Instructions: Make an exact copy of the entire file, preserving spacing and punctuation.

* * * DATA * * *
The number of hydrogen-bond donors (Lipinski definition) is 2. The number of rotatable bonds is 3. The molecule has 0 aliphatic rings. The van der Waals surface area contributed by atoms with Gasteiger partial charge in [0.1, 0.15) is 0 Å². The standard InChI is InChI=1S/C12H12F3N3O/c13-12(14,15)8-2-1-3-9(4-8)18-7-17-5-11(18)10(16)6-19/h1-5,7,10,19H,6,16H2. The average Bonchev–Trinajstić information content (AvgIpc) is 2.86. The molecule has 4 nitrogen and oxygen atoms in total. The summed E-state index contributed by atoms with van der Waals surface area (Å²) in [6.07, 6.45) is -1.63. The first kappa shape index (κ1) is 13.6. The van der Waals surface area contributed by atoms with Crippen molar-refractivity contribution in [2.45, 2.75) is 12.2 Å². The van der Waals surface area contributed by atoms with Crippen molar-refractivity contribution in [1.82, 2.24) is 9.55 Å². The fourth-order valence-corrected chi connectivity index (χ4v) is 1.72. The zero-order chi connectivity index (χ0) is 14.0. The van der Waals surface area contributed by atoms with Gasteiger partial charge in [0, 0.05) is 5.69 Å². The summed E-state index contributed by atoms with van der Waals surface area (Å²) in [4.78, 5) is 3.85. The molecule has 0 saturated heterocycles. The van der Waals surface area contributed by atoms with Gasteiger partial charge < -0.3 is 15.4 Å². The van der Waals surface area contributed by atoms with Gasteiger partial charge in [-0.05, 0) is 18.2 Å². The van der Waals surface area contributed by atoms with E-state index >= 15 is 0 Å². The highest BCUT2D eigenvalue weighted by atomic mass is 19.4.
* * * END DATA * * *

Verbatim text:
The number of hydrogen-bond donors (Lipinski definition) is 2. The number of rotatable bonds is 3. The molecule has 0 aliphatic rings. The van der Waals surface area contributed by atoms with Gasteiger partial charge in [0.1, 0.15) is 0 Å². The standard InChI is InChI=1S/C12H12F3N3O/c13-12(14,15)8-2-1-3-9(4-8)18-7-17-5-11(18)10(16)6-19/h1-5,7,10,19H,6,16H2. The average Bonchev–Trinajstić information content (AvgIpc) is 2.86. The molecule has 4 nitrogen and oxygen atoms in total. The summed E-state index contributed by atoms with van der Waals surface area (Å²) in [6.07, 6.45) is -1.63. The first kappa shape index (κ1) is 13.6. The van der Waals surface area contributed by atoms with Crippen molar-refractivity contribution in [2.45, 2.75) is 12.2 Å². The van der Waals surface area contributed by atoms with Crippen molar-refractivity contribution in [1.82, 2.24) is 9.55 Å². The fourth-order valence-corrected chi connectivity index (χ4v) is 1.72. The zero-order chi connectivity index (χ0) is 14.0. The van der Waals surface area contributed by atoms with Gasteiger partial charge in [0, 0.05) is 5.69 Å². The summed E-state index contributed by atoms with van der Waals surface area (Å²) in [4.78, 5) is 3.85. The molecule has 0 saturated heterocycles. The van der Waals surface area contributed by atoms with Gasteiger partial charge < -0.3 is 15.4 Å². The van der Waals surface area contributed by atoms with Gasteiger partial charge in [-0.05, 0) is 18.2 Å². The van der Waals surface area contributed by atoms with E-state index >= 15 is 0 Å². The highest BCUT2D eigenvalue weighted by atomic mass is 19.4.